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Long road led Tyler Johnson to success in Tampa

Tyler Johnson had just turned in a game that was, by his standards, pretty rough.

It was 2011, and Johnson was just finishing up his final season with the Spokane Chiefs, one in which he blossomed offensively after being challenged by coach Don Nachbaur. In all, Johnson registered 115 points that season.

Tampa Bay Lightning director of amateur scouting Al Murray was among those in attendance late in the season and had arranged a postgame meeting with Johnson. Murray was waiting outside the Chiefs dressing room when Johnson emerged.

They sat down to chat in a nearby room.

Murray's main duty that night wasn't to evaluate Johnson. He'd already done that. He'd been doing it since he was scouting games in the Western Hockey League for Team Canada and kept noticing the best player on the ice was often this little American center.

He saw a kid whose skating was as good as it gets. He saw a player with great hockey sense and someone who had developed into a dominant contributor on both the Spokane power play and penalty kill. He'd watch Johnson kill penalties almost by himself, winning faceoffs, and then when the puck was cleared making it all but impossible to gain the zone with his aggressive forecheck.

When Murray was hired by the Lightning, he told GM Steve Yzerman that Johnson was a player Tampa should look hard at signing.

That was the mission on this trip to Spokane. He and Johnson sat down, and Murray let Johnson know he'd been watching him much longer than the below-average game he'd just played.

"He was a lot harder on himself than I was," Murray told ESPN.com.

Murray also let Johnson know he viewed him as a future NHL player, and the Lightning had a lot of interest in him. They were far from alone.

Johnson, now listed at 5-foot-10, 175 pounds, attended two camps with the Minnesota Wild and they had an offer coming for him. So did the Chicago Blackhawks. In all, nine teams came with offers for the player they all could have drafted if everyone hadn't been scared off by his size.

This was the moment that made being passed over in the draft perfectly fine. Johnson had his choice of NHL teams with whom to pursue a career in hockey, a career he wasn't always so sure was coming. In fact, he was uncertain enough to do job-shadowing in the medical profession with aspirations of becoming an anesthesiologist.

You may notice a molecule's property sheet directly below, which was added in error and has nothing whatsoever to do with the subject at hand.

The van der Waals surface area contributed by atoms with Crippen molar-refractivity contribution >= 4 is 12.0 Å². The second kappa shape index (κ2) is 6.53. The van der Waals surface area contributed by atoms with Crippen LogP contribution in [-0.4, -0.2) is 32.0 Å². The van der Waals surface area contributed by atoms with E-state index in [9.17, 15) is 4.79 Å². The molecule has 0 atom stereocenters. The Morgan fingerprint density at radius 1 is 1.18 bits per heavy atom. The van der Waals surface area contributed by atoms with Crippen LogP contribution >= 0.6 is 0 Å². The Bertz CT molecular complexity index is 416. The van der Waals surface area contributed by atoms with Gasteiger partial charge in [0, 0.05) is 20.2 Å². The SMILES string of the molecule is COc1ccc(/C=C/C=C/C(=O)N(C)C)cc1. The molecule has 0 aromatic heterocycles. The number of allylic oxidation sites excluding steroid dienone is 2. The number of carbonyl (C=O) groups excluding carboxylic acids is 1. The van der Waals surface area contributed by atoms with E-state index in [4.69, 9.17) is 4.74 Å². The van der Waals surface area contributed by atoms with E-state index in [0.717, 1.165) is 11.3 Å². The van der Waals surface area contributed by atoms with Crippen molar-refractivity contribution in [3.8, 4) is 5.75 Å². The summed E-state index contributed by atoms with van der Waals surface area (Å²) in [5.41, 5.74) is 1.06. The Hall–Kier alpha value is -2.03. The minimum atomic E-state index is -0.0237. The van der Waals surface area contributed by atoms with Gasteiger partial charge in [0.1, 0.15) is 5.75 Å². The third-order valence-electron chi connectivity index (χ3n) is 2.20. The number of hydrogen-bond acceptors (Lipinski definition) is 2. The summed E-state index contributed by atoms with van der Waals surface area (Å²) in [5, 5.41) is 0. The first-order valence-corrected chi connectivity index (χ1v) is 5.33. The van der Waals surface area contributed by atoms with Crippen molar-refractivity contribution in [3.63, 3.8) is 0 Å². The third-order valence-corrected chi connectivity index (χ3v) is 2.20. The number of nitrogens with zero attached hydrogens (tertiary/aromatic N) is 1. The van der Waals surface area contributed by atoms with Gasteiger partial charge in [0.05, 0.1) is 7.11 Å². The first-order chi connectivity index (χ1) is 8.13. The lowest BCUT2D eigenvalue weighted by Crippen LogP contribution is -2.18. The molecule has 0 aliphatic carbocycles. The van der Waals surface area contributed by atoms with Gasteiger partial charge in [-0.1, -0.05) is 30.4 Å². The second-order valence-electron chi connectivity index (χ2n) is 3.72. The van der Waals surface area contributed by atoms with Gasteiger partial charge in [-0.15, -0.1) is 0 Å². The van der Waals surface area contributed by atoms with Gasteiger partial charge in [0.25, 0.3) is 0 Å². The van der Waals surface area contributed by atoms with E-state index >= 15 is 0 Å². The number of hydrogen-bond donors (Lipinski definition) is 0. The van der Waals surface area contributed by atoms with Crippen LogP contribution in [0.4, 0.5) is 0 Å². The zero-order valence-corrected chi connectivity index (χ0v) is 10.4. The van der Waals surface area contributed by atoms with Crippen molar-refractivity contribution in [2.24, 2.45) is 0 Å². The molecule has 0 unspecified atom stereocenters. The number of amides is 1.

Johnson sat down with his dad and they looked at rosters. They tried to make projections, with the expectation that it would take a couple years in the American League to get his NHL shot.

There was even a coaching projection. The Blackhawks wanted him and Johnson was close with Bill Peters, then the coach of Chicago's AHL affiliate, the Rockford IceHogs, after playing for Peters his first season in Spokane.

Peters wanted him badly in Chicago. After two or three conversations, Johnson sprung a question on Peters.

"How many years left do you have on your deal?" Johnson asked Peters.

"One left," Peters answered.

"You're going to go to the NHL," Johnson predicted.

He was right, and it wasn't likely to be in Chicago. Johnson was smart enough to recognize it, and one year later Peters was working for Mike Babcock with the Detroit Red Wings.

"He's brilliant," Peters told ESPN.com in a conversation about Johnson. "This guy is a special kid. If my son turns out like Johnny as a person, I've done my job."

The decision came down to Chicago and Tampa Bay, with a phone call from Yzerman putting the Lightning over the top. During the call, Yzerman offered to fly to Prince George, British Columbia, where Johnson was playing, to make his pitch.

Johnson was in a hotel, looked out the window at all the snow, and told Yzerman it wouldn't be necessary.

"He ended up calling my dad and my dad is a huge Steve Yzerman fan," Johnson told ESPN.com. "I ended up getting a phone call from my dad 20 minutes later and he sounded like he just won the lottery. He was the happiest guy on earth."

The call worked, but it wasn't the Johnsons who won the lottery. It was the Lightning, who got a top-six center for the price of an entry-level contract.

The Professional Hockey Writers Association recently rolled out its Masterton Award nominations, and there's been a renewed commitment to the original spirit of the award, which had been threatening to become a comeback player of the year award. Instead, this season many of the nominations are highlighting the original intent of the award: to reward "the player who best exemplifies the qualities of perseverance, sportsmanship, and dedication to hockey."

Johnson, the Tampa Bay chapter's nomination, fits that description perfectly. He's successful now, but it didn't come easy.

He was a Calder Trophy finalist last season and has outperformed the winner, Nathan MacKinnon of the Colorado Avalanche, in their sophomore seasons.

Johnson has already topped last season's point total -- currently at 69 points through 75 games. Only St. Louis Blues forward Vladimir Tarasenko has more even-strength points than Johnson's 46. Johnson's 27 goals are third on the Lightning, and he centers one of hockey's best lines between wingers Nikita Kucherov and Ondrej Palat.

"He's an elite, elite skater. He's a great thinker. He's got good tenacity," Babcock said. "He knows how to play with and without [the puck]. Him, Palat and Kucherov -- to me, that's a real line. A real line."